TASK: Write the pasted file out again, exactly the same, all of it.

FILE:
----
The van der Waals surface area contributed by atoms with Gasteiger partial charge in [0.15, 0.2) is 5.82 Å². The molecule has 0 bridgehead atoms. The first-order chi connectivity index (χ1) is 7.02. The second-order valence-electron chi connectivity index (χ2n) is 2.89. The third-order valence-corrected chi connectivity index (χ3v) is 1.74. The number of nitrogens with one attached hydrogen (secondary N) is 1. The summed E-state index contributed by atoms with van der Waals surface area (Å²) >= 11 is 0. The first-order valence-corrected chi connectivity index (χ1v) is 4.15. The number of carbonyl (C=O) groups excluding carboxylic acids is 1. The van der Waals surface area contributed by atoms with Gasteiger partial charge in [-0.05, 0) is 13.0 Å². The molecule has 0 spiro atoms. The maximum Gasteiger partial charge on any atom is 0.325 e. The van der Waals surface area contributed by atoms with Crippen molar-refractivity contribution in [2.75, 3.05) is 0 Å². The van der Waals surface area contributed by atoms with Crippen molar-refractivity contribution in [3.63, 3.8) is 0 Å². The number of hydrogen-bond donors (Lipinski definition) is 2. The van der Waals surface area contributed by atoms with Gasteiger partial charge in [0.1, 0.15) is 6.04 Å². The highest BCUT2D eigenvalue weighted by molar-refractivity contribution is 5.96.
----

The van der Waals surface area contributed by atoms with Gasteiger partial charge in [0.15, 0.2) is 5.82 Å². The molecule has 0 bridgehead atoms. The first-order chi connectivity index (χ1) is 7.02. The second-order valence-electron chi connectivity index (χ2n) is 2.89. The third-order valence-corrected chi connectivity index (χ3v) is 1.74. The number of nitrogens with one attached hydrogen (secondary N) is 1. The summed E-state index contributed by atoms with van der Waals surface area (Å²) >= 11 is 0. The first-order valence-corrected chi connectivity index (χ1v) is 4.15. The number of carbonyl (C=O) groups excluding carboxylic acids is 1. The van der Waals surface area contributed by atoms with Gasteiger partial charge in [-0.05, 0) is 13.0 Å². The molecule has 0 spiro atoms. The maximum Gasteiger partial charge on any atom is 0.325 e. The van der Waals surface area contributed by atoms with Crippen molar-refractivity contribution in [2.75, 3.05) is 0 Å². The van der Waals surface area contributed by atoms with Crippen molar-refractivity contribution in [3.63, 3.8) is 0 Å². The number of hydrogen-bond donors (Lipinski definition) is 2. The van der Waals surface area contributed by atoms with Gasteiger partial charge in [0.1, 0.15) is 6.04 Å². The highest BCUT2D eigenvalue weighted by molar-refractivity contribution is 5.96.